China’s Defence Minister Wei Fenghe has reaffirmed its vow to not give up an inch of its territory in the highly disputed South China Sea, or its claim on the independent island of Taiwan, at the annual Xiangshan Forum in Beijing on Oct 25.
The tough talk came only weeks after a near miss between a US Navy destroyer and a Chinese warship in the disputed waters. The US had been probing China’s reaction by sailing through territory China claims as its own. US allies, including Australia and the United Kingdom have also been running their own tests
The South China Sea is a massive body of water of 3.5 million square kilometres — almost half the size of Australia — in China’s eastern littoral, which abuts a clutch of other island and southeast Asian nations. It is a vast fishing resource and thought to contain significant reserves of oil and gas.
China claims — falsely, according to most historians — that it has a historic right to the entire SCS. In recent years it has created man-made islands from uninhabited rocky atolls and reefs, some of which were previously almost all underwater, by dredging sand and shipping in landfill. On some of these islands it has reportedly built military facilities, despite Chinese Premier Xi Jinping explicitly promising that it would not.
“The islands in the South China Sea have long been China’s territory. They’re the legacy of our ancestors and we can’t afford to lose a single inch of them,” Wei said.
Taiwan, the Philippines, Brunei, Indonesia, Vietnam and Malaysia are in all in dispute with China over various parts of the SCS and the rocks and atolls that lie within their claimed areas. There are regular clashes between the fishing fleets of various countries with China which is encroaching on fishing waters under international laws of the sea.
In 2013, the Philippines, under then-president Benigno Aquino, took China to the UN Permanent Court of Arbitration in The Hague. In 2015, the court agreed to hear the claim and in 2016 found in favour of the Philippines.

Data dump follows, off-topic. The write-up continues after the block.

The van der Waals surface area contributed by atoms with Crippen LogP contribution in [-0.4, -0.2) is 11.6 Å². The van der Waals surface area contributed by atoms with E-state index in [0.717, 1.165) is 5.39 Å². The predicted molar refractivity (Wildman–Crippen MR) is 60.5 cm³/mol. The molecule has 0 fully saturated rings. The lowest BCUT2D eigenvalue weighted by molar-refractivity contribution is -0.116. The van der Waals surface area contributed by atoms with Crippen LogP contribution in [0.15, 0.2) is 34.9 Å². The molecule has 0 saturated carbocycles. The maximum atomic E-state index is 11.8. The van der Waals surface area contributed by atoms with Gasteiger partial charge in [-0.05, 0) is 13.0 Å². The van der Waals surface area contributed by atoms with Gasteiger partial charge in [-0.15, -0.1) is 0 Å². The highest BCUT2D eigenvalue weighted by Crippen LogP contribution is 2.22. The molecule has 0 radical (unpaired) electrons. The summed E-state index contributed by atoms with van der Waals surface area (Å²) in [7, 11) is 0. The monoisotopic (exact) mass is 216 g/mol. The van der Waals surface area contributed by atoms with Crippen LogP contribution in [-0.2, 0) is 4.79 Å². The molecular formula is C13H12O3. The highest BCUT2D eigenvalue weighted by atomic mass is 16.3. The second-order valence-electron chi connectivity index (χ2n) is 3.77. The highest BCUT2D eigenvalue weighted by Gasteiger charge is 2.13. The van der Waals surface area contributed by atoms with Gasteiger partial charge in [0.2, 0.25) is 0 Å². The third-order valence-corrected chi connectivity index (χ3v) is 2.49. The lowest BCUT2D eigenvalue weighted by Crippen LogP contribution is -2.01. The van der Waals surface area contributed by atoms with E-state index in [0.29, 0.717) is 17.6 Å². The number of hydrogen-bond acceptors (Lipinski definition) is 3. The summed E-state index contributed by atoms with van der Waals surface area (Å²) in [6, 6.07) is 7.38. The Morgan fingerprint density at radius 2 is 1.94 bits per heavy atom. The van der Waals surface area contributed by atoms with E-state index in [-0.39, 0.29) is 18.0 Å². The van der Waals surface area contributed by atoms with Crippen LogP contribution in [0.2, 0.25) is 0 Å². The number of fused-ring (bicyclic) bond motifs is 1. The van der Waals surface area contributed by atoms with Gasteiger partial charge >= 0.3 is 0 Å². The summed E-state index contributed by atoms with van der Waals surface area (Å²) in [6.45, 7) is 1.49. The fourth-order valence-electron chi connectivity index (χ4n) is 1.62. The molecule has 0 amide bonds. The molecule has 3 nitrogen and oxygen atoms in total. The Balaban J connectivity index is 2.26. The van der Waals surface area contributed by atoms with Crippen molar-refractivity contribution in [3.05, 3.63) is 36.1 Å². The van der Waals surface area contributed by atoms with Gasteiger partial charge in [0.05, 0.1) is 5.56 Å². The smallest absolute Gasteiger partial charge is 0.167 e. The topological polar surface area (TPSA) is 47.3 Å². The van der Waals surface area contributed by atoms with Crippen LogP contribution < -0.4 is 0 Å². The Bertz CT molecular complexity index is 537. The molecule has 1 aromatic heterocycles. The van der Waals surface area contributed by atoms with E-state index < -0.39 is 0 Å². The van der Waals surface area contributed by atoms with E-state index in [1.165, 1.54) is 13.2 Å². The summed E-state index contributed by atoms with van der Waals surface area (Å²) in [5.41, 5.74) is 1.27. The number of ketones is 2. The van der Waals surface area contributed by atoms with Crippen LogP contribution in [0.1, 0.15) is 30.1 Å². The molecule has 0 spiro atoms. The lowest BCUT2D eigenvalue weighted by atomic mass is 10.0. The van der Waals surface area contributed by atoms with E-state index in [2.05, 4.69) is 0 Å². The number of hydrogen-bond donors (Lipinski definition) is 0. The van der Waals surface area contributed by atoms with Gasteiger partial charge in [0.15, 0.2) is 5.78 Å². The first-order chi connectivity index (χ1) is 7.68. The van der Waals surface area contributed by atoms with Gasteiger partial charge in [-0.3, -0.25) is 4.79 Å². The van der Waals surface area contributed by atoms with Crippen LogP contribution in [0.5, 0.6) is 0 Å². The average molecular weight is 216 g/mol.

This was an effective ruling against a raft of China’s other territorial claims but under Aquino’s successor, Rodrigo Duterte, the Philippines has not sought to use the ruling against China, instead opting for Chinese investment and trade and playing the region’s wannabe hegemon against its traditional ally the United States.
The other sea
As well as the South China Sea, China has disputes in the East China Sea with both Japan and Taiwan (a country it does not recognise, despite Taiwan having a democratically elected government and its own, substantial military). Under particular dispute are the Senkaku, or Diaoyu Islands (the Japanese and Chinese names respectively).
Despite a studied reticence by recent Australian governments to criticise China much at all, the South and East China Sea’s have been the exception, probably because the tens of bullions of dollars in Australian resources that are shipped to China, Japan and South Korea — three out of Australia’s top four trading partners and export destinations. Former foreign minister Julie Bishop has been particularly vocal and was joined last year by Malcolm Turnbull.
Bishop’s successor, Marise Payne, joined Bishop’s critique in her previous role as defence minister, and has continued to hew closely to Australia’s line in her new role, speaking out on the recent near-miss shipping incident.
Payne pithily laid out Australia’s stance at this year’s regional defence summit, the Shangri-La Dialogue in Singapore.
“Nations must also have the right to be free from coercion or criticism when they lawfully and reasonably communicate objections about the behaviour of other nations,” she said. “This extends to the reasonable expectation that rules, not the exercise of power, govern our actions.”
There have been a number of heated incidents in recent years, notably the 2014 dispute between China and Vietnam over oil drilling that was eventually resolved with a joint venture; a standoff with the Philippines over the disputed Scarborough Shoal within the archipelago nation’s 200km territorial zone approach; and serial attacks by Indonesia, blowing up Chinese fishing vessels caught in its waters.
But the biggest concern that global strategic analysts continue to have is the friction between China and Taiwan, separated by only 90 km of water. Xi Jinping has vowed to “reunite” the mainland and the independent island that is backed by a US military treaty.
“If someone tries to separate Taiwan from China, the Chinese armed forces will take action at any price,” Wei warned at last week’s Xiangshan Forum.
In the age of Donald Trump, things could get nasty very quickly if China tries anything on.